Can you believe it’s March already? Let’s get the first weekend of the month started off right, with a look at some of the top language and translation stories from the past month. Enjoy!
Norway’s Olympic chefs learn the perils of relying on Google Translate
Here at K International, we still get clients and potential clients who ask “Why can’t we just use Google Translate?”
Norway’s Olympic team learned the hazards of this approach firsthand when they accidentally ordered 15,000 eggs instead of 1,500 from a South Korean supplier, due to a translation error. According to the Guardian, chef Stale Johansen said his team “received half a truckload of eggs.” The chef said there was “no end to the delivery,” and called it “absolutely unbelievable.”
New Google Translate Songs From the Tonight Show
Google Translate is never perfect, but it works better in some languages than others. The Tonight Show recently did another round of “Google Translate Songs,” with Jimmy Fallon and Kelly Clarkson. They translated three songs to Mongolian and back again using the free translation service. Based on the results, I’m assuming Mongolian is not one of Google’s best languages.
“Feel It Still” by Portugal The Man became “I Live In a Boat,” and featured the lyric “Your wood, I have not picked it up yet.” “Sonny and Cher’s “I Got You Babe” turned into “I Have Your Child” and Kelly Clarkson’s song “Stronger” turned into a bunch of gibberish
Do you still think you can trust Google Translate with your business content?
Google Translate is sexist, and here’s why
According to Forbes, Google Translate is sexist because people are sexist, and the algorithm picks up the biases in the source texts. So, for example, Android might see the word “CEO: and autosuggest a picture of a man in a suit.
The problem affects translation between languages, too. The article notes that when translating from Turkish, which has gender-neutral pronouns, into English, “o bir muhendis becomes he is an engineer, while o bir hemsire translates to she is a nurse.”
Look, there’s no doubt human translators can have biases, as well. But they can also be self-aware enough to correct for them.
Why Google Translate will never be a substitute for humans
With all of the breathless articles about machine translation that tech news sites churn out, it’s always refreshing when professional translators offer a reality check. Last week, Andy Martin published this strikingly eloquent piece in the Independent. It’s long but worth it. Read it now if you haven’t already!
A New Prize for Literary Translation
I’m finally done picking on Google Translate . . . for the moment, at least. Now for something completely different: Award-winning translator Daniel Hahn has founded a new prize for literary translators, the Translation Association first translation prize.
Hahn received €25,000 when he won the International Dublin literary award. Instead of spending the money on himself, he’s used it to set up a prize for new literary translators and their editors. Why? In the Guardian, Hahn writes, “there are many benefits to widening our pool of working translators, not least because new translators often lead us to meet new writers . . . translators are in the vanguard of literary change.” We couldn’t agree more!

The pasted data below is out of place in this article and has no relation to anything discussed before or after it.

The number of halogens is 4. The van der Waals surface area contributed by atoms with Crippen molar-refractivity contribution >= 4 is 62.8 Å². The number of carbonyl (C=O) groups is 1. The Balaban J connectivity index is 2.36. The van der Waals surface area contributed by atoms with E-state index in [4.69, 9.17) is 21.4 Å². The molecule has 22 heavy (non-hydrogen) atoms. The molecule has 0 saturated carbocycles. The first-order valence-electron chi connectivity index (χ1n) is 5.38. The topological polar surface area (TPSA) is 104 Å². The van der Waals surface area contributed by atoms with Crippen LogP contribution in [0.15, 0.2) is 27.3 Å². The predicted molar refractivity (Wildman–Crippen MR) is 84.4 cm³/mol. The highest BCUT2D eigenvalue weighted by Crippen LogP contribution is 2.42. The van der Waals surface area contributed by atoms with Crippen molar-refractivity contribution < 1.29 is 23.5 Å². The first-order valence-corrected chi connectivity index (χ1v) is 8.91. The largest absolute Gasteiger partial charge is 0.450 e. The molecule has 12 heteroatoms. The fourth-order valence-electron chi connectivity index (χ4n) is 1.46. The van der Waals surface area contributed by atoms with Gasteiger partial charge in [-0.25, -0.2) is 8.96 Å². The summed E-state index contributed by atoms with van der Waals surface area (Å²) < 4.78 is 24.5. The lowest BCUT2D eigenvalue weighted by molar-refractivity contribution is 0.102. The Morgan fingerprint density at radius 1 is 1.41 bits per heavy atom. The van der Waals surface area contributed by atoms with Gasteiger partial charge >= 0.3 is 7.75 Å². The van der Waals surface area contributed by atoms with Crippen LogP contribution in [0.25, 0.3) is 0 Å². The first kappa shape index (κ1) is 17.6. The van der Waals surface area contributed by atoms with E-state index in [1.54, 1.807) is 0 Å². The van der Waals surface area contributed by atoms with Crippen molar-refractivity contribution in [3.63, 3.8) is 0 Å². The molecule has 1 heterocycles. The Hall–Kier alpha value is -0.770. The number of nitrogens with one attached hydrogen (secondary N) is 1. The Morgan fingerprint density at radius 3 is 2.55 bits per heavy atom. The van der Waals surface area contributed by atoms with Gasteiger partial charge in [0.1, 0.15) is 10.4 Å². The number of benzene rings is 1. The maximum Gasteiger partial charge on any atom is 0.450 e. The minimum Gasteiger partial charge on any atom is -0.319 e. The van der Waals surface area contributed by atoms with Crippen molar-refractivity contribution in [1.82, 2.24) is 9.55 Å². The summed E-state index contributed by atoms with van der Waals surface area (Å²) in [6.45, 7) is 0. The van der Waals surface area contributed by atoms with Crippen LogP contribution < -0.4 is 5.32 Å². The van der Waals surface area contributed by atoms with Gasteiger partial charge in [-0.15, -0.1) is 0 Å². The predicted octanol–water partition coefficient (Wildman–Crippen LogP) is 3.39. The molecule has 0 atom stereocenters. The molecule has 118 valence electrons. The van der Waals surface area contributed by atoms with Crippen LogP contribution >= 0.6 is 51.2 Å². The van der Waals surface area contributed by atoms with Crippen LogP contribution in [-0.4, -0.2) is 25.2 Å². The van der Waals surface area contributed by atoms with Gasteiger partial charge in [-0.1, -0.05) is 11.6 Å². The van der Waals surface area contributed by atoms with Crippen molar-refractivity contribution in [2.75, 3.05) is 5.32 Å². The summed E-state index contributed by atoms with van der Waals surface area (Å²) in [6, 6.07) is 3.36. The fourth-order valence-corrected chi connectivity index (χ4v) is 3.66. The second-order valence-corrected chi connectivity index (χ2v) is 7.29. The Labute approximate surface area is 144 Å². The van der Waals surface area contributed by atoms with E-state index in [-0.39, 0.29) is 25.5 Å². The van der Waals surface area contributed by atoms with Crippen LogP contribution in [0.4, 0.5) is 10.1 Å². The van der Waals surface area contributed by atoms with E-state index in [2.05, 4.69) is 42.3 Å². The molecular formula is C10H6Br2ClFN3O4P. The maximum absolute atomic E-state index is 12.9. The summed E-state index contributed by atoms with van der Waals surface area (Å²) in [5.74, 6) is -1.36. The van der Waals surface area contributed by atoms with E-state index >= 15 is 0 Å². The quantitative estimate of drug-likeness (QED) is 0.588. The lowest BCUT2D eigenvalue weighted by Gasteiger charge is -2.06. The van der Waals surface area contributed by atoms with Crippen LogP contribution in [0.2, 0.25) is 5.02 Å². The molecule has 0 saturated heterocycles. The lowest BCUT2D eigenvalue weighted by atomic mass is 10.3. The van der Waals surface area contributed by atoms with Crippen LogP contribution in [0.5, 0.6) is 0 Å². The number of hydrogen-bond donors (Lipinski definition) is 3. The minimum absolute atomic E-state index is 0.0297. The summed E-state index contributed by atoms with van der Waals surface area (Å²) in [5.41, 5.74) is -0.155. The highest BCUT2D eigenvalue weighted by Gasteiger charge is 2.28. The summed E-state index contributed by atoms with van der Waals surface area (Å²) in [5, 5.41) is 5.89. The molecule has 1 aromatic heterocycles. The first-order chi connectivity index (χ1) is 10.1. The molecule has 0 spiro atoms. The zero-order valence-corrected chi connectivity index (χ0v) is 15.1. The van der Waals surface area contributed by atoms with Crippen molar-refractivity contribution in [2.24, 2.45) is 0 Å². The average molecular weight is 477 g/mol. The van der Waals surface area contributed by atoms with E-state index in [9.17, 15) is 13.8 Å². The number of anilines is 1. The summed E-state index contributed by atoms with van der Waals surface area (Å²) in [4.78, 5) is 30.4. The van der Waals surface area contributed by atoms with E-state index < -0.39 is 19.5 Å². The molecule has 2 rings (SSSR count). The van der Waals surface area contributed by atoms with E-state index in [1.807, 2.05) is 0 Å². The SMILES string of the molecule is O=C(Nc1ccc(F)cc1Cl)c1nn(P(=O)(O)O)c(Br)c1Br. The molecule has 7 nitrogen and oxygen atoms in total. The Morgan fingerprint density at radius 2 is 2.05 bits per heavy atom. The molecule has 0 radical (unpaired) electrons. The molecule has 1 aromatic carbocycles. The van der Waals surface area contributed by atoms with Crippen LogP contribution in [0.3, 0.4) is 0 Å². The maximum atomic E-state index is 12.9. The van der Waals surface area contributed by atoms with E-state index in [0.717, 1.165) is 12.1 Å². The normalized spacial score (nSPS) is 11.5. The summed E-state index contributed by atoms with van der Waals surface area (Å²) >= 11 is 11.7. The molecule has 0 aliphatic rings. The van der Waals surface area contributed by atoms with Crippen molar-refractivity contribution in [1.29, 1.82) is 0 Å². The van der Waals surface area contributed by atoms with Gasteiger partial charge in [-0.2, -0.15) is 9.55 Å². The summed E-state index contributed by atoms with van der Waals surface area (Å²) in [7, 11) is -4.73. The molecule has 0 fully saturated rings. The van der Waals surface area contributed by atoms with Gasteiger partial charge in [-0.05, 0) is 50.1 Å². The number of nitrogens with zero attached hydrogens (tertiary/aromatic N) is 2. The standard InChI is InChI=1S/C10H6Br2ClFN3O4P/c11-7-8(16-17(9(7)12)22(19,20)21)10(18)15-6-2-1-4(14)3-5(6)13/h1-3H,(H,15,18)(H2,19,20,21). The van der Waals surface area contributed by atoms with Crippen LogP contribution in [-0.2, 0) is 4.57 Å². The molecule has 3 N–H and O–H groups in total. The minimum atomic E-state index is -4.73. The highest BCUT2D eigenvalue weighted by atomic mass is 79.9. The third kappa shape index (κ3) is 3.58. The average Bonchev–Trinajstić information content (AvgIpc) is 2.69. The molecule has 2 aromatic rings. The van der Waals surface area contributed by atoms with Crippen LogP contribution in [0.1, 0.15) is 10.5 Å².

For more on why literary translators rock, see The Challenges of Translating Literature.
Amazon Has Real-Time Translation Fever
According to Yahoo Finance, the retailer aims to turn Alexa, its virtual assistant, into a real-time translator.
More than that, Amazon is apparently aiming to conquer the issues of culture and context that bedevil Google Translate, Bing, and other “real-time translation devices.” For example, according to Yahoo!, when translating into Japanese, “Alexa would have an understanding of the Japanese culture, which is generally more formal and conservative than American culture and would incorporate its knowledge into translations.”
No Soup-ing for You!
Elle France received a fair bit of mockery this month for an article it published on the new “trend” of “souping.” For the uninitiated, that’s like “juicing,” but with soup. Apparently, that’s a thing now, because “eating vegetable soup” is too dull.
But what does this have to do with language and translation? Well, Elle France chose to import this bit of linguistic idiocy, unaltered, from the English language and use it in their article. That actually makes sense, because “soup” in French is “soupe.” And like us, the French have a habit of adding “ing” as a suffix to existing words to make them sound trendier.
So “souping” would be the same in English and French. But it sounds just as stupid in either language.
A note: the article I linked above claims that “souping” is not a word in English, and seems to imply that it originated with Elle France. Unfortunately, they’ve overestimated us. “Souping” started in English.
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